So I'm thinking about being bald as a man in my fifties. I had thick hair when I was young, and up until I was forty or so, I wore my hair full, even with a receding hairline. Now I wear it very short like Jason Statham, and I find it to be a natural part of my life cycle to be bald. I use Jason Statham as an example, because he does not have his head shaved like bald men do, who want to be hip looking.
Which brings up the subject of hair piece wigs for men. What does a man have to think to get a hair piece? Is he advised to do so by a secretary or publicist who says that his face will be stronger and more effectively framed by a clear hairline? Is he trying to look younger? Some men with hair pieces have gray or salt and pepper hair pieces (wigs). Does that make one look younger? Have these men gone to shrinks or counselors who have told them to get a wig to feel better about themselves and to be more confident?
Well, I feel confident because I don't have a wig. I believe that a bald man, with his hair cut trim, shows greater confidence in the normal genetic fact of hair loss, and confidence that being bald is a normal part of aging and growing more mature, and finally, that it is a God-given part of one's appearance. To wear a hair piece is to contradict the shape of one's face, one's age, and one's very physical appearance.
What is it like to wear a wig? Do you have to powder your head first? Does it fit very snugly so that it won't fly off? Does it make you sweat? Does it become a natural feeling like wearing glasses or a woman wearing a bra?
Do you take it off at night? Do you worry when you have to go out on a windy day? Are you concerned when you might be put in a position of revealing your baldness, like when you're going camping with friends? Is it maintenance free, or must one wash it daily and dry it with a soft special towel? Do you keep it on a styrofoam head on your dresser?
Is the feeling that someone is looking at your head and staring at your false hair a source of anxiety or do you wear a wig because you don't care what others think?
Now, I know, everyone would rather keep their hair. I was in the entertainment business, and I saw my hairline receding with dismay and disappointment, while friends of mine who were accountants kept tight, strong hair lines. Why did I have to lose it when having a youthful appearance was obviously important in the pop music business? I knew two members of Petra, a rock band, who got wigs, including the founder of the group.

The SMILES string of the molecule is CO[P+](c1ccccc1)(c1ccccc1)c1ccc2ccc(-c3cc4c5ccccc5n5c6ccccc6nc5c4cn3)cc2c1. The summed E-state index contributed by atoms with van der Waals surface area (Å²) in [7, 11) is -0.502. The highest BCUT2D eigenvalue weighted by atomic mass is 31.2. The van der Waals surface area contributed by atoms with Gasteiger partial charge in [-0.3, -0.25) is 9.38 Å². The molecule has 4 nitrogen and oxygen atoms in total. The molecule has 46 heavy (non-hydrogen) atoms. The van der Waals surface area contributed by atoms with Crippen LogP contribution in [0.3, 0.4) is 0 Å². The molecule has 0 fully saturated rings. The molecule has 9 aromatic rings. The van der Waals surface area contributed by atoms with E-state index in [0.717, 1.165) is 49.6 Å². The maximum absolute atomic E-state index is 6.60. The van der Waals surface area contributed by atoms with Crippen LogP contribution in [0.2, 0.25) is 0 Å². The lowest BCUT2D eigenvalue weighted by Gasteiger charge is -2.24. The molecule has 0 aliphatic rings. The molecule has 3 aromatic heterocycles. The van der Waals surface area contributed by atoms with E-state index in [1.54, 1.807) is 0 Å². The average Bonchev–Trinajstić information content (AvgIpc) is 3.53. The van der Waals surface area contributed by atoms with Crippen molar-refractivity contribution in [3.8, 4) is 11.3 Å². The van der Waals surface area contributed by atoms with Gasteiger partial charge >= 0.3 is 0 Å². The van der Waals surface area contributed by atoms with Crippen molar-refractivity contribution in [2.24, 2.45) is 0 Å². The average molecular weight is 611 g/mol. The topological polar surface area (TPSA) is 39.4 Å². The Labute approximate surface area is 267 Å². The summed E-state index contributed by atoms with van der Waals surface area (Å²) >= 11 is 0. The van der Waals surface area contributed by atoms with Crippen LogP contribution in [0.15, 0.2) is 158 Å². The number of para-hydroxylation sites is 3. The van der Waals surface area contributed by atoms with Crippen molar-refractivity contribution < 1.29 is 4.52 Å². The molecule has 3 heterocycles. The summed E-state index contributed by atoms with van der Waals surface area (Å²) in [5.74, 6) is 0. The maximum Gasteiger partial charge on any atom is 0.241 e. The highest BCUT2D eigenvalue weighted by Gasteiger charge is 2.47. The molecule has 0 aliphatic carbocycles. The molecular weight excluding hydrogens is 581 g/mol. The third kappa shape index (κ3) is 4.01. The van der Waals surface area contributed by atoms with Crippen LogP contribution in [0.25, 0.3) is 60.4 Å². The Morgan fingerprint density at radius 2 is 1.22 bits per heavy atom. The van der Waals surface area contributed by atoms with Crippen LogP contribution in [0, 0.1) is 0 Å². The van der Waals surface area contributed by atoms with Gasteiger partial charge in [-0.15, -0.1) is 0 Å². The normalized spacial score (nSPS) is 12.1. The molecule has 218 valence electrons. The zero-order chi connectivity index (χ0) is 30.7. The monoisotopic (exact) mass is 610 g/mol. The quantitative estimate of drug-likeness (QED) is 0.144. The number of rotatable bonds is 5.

Well, I guess I'm not a candidate for a hair piece. "Ah, but you're thinking about it, so you must be considering it," you say. Uh, nah.
Ten Cool Things I did ths week:
1. I got a haircut.
2. I actually mowed the back lawn. My shoulder is at the place now where I need more activity to build it up.
3. Beth and I went to see Dr. Shah, my rheumatologist, and I let him draw some fluid out of my thumb joint. Just the thought is kind of cool.
4. I bought a 29-key keyboard to go with my new slim laptop that NCF gave me right before the sabbatical. With music software on the computer, I can do MIDI work anywhere with the Axiom 25.
5. I fixed one of my gutters that was hanging low.
6. I drove to Saint Louis with Beth and we visited Kirk and Sarah and their kids.
7. In Saint Louis, we went to see the arch and pretended to have races in the grass with Sam, Kirk's boy.
8. We went to NCF-STL Sunday morning and I played keys for Kirk's praise band.
9. Sunday evening was a brief concert set at Covenant Presbyterian Church. The music director, Kathy Chappell and I had talked about having a choir as part of the set, and some 50 singers showed up! She conducted two of my choral pieces, "Who Can Separate Us," and, yes, "Death is Ended." "Separate" was not soulful, but rich and smooth. Kirk played, too, and we were compensated generously!
10. We had lunch with college classmate, Tim Belz. Tim is a constitutional lawyer and he took us to Citygarden, a new terraced area downtown Saint Louis with multiple sculptures.
11. I continued to read "The Gift" and to dwell on the esoteric life of being an artist.
12. I reformatted Windows XP on Beth's computer and reloaded her drivers and software. Now she's got Adobe Flash!
- I am a person who is perceived as youthful, although I am in my late 50s. I play and sing music, and it tends to keep me in the culture, like a lot of young people do. I am a "high I" on the DISC Behavioral Test, which means I'm optimistic, enthusiastic, a team player, and I motivate others toward goals. I don't like exercise, but I have a high metabolism, so I don't tend to be overweight at this time in my life! I have recently been doing moderate exercise and physical therapy for a shoulder condition.
- ▼ October (5)